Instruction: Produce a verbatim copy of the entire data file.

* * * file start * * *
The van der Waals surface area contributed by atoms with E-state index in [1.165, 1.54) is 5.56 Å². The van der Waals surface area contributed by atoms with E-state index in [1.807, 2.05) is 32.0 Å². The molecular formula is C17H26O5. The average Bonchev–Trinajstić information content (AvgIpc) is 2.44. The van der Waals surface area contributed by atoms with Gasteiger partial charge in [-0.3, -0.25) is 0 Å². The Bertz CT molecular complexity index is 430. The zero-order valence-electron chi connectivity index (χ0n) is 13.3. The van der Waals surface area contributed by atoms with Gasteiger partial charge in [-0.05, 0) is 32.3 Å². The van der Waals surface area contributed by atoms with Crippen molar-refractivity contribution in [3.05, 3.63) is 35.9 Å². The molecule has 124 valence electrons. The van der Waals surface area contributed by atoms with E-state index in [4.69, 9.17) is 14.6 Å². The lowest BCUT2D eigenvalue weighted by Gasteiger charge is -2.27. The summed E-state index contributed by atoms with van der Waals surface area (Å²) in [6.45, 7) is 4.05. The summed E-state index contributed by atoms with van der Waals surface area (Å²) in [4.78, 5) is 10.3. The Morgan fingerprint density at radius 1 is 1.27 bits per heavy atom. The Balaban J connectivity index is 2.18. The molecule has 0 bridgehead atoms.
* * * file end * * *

The van der Waals surface area contributed by atoms with E-state index in [1.165, 1.54) is 5.56 Å². The van der Waals surface area contributed by atoms with E-state index in [1.807, 2.05) is 32.0 Å². The molecular formula is C17H26O5. The average Bonchev–Trinajstić information content (AvgIpc) is 2.44. The van der Waals surface area contributed by atoms with Gasteiger partial charge in [-0.3, -0.25) is 0 Å². The Bertz CT molecular complexity index is 430. The zero-order valence-electron chi connectivity index (χ0n) is 13.3. The van der Waals surface area contributed by atoms with Gasteiger partial charge in [-0.05, 0) is 32.3 Å². The van der Waals surface area contributed by atoms with Crippen molar-refractivity contribution in [3.05, 3.63) is 35.9 Å². The molecule has 124 valence electrons. The van der Waals surface area contributed by atoms with E-state index in [4.69, 9.17) is 14.6 Å². The lowest BCUT2D eigenvalue weighted by Gasteiger charge is -2.27. The summed E-state index contributed by atoms with van der Waals surface area (Å²) in [6.45, 7) is 4.05. The summed E-state index contributed by atoms with van der Waals surface area (Å²) in [4.78, 5) is 10.3. The Morgan fingerprint density at radius 1 is 1.27 bits per heavy atom. The Balaban J connectivity index is 2.18. The molecule has 0 bridgehead atoms.